At the first game of the semi-final series, Nike gave away thousands of these shirts. Well it did exactly what Nike wanted. Everyone watching on TV wanted to buy one of these unique looking T Shirts. They were not being sold in stores yet and you could only buy them directly from the Nike website. The selling price was $30, plus shipping and handling. The worst part was that 2 days after the game, the Nike site was quoting 21 to 30 days for delivery. The orders must have been flying in. My reader went on line, ordered the T Shirt. The next morning the confirmation of the order was emailed. He was shocked that the cost of the shirt with shipping and handling came in just under $50.00. He rethought his purchase and decided to cancel the order. It was less than 12 hours after the order was placed. He found a phone number for customer service and called.

He was informed that he couldn’t cancel the order. He was also told it had been shipped. He questioned that because it said that there was a minimum of a 21-day delay. When he asked for the tracking number there wasn’t any tracking number. Then he was told that this shirt CAN NOT be cancelled or returned. He then asked for a supervisor and was told he couldn’t help and the shirt could not be cancelled. But the good news was that they found a shirt and would be sending it out immediately. Overnight delivery at the buyer’s expense. There were actually 6 calls made until he finally spoke to someone who understood what was happening and informed the buyer that they could return it.

At first the buyer was relieved but then he realized that he had to pay freight both ways and one was overnight shipping. Well the shirt was shipped and received the next day and he shipped it back on the same day. It cost him $28 for this adventure. I asked “Why didn’t you just keep the shirt?”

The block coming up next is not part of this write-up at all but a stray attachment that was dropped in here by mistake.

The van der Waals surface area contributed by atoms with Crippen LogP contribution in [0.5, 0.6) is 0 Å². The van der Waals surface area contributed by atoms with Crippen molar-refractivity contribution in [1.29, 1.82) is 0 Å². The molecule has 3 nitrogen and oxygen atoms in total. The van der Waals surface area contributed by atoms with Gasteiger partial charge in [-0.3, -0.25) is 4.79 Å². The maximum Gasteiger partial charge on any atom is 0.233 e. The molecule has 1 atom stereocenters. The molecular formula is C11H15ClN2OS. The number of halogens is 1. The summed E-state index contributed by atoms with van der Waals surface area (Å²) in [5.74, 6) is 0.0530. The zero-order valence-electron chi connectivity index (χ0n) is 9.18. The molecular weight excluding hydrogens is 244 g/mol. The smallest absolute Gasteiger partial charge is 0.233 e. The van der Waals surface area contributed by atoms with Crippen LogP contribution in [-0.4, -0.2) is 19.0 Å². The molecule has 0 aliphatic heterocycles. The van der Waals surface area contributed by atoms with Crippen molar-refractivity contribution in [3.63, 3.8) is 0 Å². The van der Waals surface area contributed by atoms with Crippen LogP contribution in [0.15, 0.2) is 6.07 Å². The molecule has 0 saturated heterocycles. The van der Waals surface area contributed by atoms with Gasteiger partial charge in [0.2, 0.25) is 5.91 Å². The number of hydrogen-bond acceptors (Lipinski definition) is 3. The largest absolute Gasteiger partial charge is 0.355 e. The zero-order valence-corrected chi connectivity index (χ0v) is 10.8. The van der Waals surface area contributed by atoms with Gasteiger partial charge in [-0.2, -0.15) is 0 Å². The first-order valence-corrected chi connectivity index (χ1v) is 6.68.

“That is the whole point of the story” he went on to explain. “I will never buy or wear anything Nike ever makes. How sleazy can they get?”  He is right. I can’t look at Nike quite the same way ever again. All of this great brand building to have some overly aggressive middle manger type do a good job in destroying it.  All over $30 T shirt. That’s dumb! Why did they have to lie?

Are your image and brand consistent? Are all of your contacts with your customers in alignment to what you believe? 

Just as an FYI, I was asked to share this story. But I am only one of many people who were asked. No one knows how many publications this might appear in. This is a person who knows how to make things happen. I applaud you for being proactive and sharing and exposing a really horrible customer service . Have a great week.

Recession Rescue Tips from Another Guest Blogger

Today’s guest blogger is Michele Pariza Wacek  of www.MichelePW.com.  Recession has become a common word in today’s vocabulary but Michele recently attended a workshop and shares some tips she learned:

In the book “The Hitchhiker’s Guide to the Galaxy,” after
Earth is blown up, Arthur (the main character) is presented